**Example 15**: (a) The 16th of the 19 simple cubic graphs on 10 vertices listed on this wikipedia page is the graph depicted as:

Its SageMath command is `Gamma1 = graphs.LCFGraph(10,[5, -4, 4, 5, 5],2)`

. Its automorphism group is order 4, generated by (0,3)(1,2)(4,9)(5,8)(6,7), (0,5)(1,6)(2,7)(3,8)(4,9). There are no non-trivial harmonic morphisms .

(b) The 17th of the 19 simple cubic graphs on 10 vertices listed on this wikipedia page is the graph depicted as:

Its SageMath command is `Gamma1 = graphs.LCFGraph(10,[5, 5, -3, 5, 3],2)`

. Its automorphism group is order 20, generated by (2,6)(3,7)(4,8)(5,9), (0,1)(2,5)(3,4)(6,9)(7,8), (0,2)(1,9)(3,5)(6,8). This group acts transitively on the vertices. There are no non-trivial harmonic morphisms .

(c) The 18th of the 19 simple cubic graphs on 10 vertices listed on this wikipedia page is the graph depicted as:

This is an example of a “thick polygon” graph, already mentioned in **Example 3** above. Its SageMath command is `Gamma1 = graphs.LCFGraph(10,[-4, 4, -3, 5, 3],2)`

. Its automorphism group is order 20, generated by (2,5)(3,4)(6,9)(7,8), (0,1)(2,6)(3,7)(4,8)(5,9), (0,2)(1,9)(3,6)(4,7)(5,8). This group acts transitively on the vertices. There are no non-trivial harmonic morphisms .

(d) The 19th in the list of 19 is the Petersen graph, already in **Example 4** above.

We now consider some examples of the cubic graphs having 12 vertices. According to the House of Graphs there are 109 of these, but we use the list on this wikipedia page.

**Example 16**: I wrote a SageMath program that looked for harmonic morphisms on a case-by-case basis. If there is no harmonic morphism then, instead of showing a graph, I’ll list the edges (of course, the vertices are 0,1,…,11) and the SageMath command for it.

- , where .

SageMath command:

`V1 = [0,1,2,3,4,5,6,7,8,9,10,11]`

E1 = [(0, 1), (0, 2), (0, 11), (1, 2), (1, 6), (2, 3), (3, 4), (3, 5), (4, 5), (4, 6), (5, 6), (7, 8), (7, 9), (7, 11), (8, 9), (8, 10), (9, 10), (10, 11)]

Gamma1 = Graph([V1,E1])

(Not in LCF notation since it doesn’t have a Hamiltonian cycle.)

- , where .

SageMath command:

`V1 = [0,1,2,3,4,5,6,7,8,9,10,11]`

E1 = [(0, 1), (0, 6), (0, 11), (1, 2), (1, 3), (2, 3), (2, 5), (3, 4), (4, 5), (4, 6), (5, 6), (7, 8), (7, 9), (7, 11), (8, 9), (8, 10), (9, 10), (10, 11)]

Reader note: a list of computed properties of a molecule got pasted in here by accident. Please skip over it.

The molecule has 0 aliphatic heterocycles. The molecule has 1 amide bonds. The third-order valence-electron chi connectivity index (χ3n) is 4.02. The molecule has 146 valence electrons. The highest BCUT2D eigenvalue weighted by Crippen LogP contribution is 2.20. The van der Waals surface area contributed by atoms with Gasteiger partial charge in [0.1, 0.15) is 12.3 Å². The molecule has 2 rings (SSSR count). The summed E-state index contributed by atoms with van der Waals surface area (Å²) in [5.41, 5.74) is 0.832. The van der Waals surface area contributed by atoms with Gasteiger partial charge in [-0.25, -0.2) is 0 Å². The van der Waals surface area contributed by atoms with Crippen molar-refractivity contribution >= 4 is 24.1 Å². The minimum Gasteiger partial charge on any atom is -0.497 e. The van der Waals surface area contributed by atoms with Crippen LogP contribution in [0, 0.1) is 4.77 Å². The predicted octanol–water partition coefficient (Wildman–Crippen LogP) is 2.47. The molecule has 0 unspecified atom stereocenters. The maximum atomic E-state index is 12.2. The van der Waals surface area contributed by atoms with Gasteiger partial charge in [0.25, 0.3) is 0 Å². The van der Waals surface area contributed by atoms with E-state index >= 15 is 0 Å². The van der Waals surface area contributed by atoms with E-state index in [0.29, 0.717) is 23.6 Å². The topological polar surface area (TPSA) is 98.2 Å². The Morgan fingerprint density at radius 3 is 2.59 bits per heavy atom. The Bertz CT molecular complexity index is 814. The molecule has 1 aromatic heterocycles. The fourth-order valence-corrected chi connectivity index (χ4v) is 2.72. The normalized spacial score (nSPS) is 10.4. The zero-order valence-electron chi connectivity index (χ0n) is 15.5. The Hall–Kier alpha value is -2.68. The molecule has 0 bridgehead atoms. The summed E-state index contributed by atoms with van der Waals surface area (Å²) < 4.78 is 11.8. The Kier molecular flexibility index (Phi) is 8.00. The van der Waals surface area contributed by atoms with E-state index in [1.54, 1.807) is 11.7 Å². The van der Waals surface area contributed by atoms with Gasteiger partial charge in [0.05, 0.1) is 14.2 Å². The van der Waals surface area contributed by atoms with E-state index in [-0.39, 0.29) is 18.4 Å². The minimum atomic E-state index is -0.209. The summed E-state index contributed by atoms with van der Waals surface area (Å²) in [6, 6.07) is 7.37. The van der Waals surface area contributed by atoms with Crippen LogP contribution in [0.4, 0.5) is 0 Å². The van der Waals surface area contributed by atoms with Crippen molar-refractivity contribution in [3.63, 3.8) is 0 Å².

Gamma1 = Graph([V1,E1])

(Not in LCF notation since it doesn’t have a Hamiltonian cycle.)

- , where .

SageMath command:

`V1 = [0,1,2,3,4,5,6,7,8,9,10,11]`

E1 = [(0,1),(0,3),(0,11),(1,2),(1,6),(2,3),(2,5),(3,4),(4,5),(4,6),(5,6),(7,8),(7,9),(7,11),(8,9),(8,10),(9,10),(10,11)]

Gamma1 = Graph([V1,E1])

(Not in LCF notation since it doesn’t have a Hamiltonian cycle.)

- This example has 12 non-trivial harmonic morphisms.

SageMath command:

`V1 = [0,1,2,3,4,5,6,7,8,9,10,11]`

E1 = [(0,1),(0,3),(0,11),(1,2),(1,6),(2,3),(2,5),(3,4),(4,5),(4,6),(5,6),(7,8),(7,9),(7,11),(8,9),(8,10),(9,10),(10,11)]

Gamma1 = Graph([V1,E1])

(Not in LCF notation since it doesn’t have a Hamiltonian cycle.) We show two such morphisms:

The other non-trivial harmonic morphisms are obtained by permuting the non-zero colors. There are 3!=6 for each graph above, so the total number of harmonic morphisms (including the trivial ones) is 6+6+4=16.

- , where .

SageMath command:

`Gamma1 = graphs.LCFGraph(12, [3, -2, -4, -3, 4, 2], 2)`

- This example has 12 non-trivial harmonic morphisms. , where . (This only differs by one edge from the one above.)

SageMath command:

`Gamma1 = graphs.LCFGraph(12, [3, -2, -4, -3, 3, 3, 3, -3, -3, -3, 4, 2], 1)`

We show two such morphisms:

And here is another plot of the last colored graph:

The other non-trivial harmonic morphisms are obtained by permuting the non-zero colors. There are 3!=6 for each graph above, so the total number of harmonic morphisms (including the trivial ones) is 6+6+4=16.

- , where .

SageMath command:

`Gamma1 = graphs.LCFGraph(12, [4, 2, 3, -2, -4, -3, 2, 3, -2, 2, -3, -2], 1)`

- This example has 48 non-trivial harmonic morphisms. , where .

SageMath command:

`Gamma1 = graphs.LCFGraph(12, [3, 3, 3, -3, -3, -3], 2)`

This example is also interesting as it has a large number of automorphisms – its automorphism group is size 64, generated by (8,10), (7,9), (2,4), (1,3), (0,5)(1,2)(3,4)(6,11)(7,8)(9,10), (0,6)(1,7)(2,8)(3,9)(4,10)(5,11). Here are examples of some of the harmonic morphisms using vertex-colored graphs:

I think all the other non-trivial harmonic morphisms are obtained by (a) permuting the non-zero colors, or (b) applying a element of the automorphism group of the graph.

- (list
*under construction*)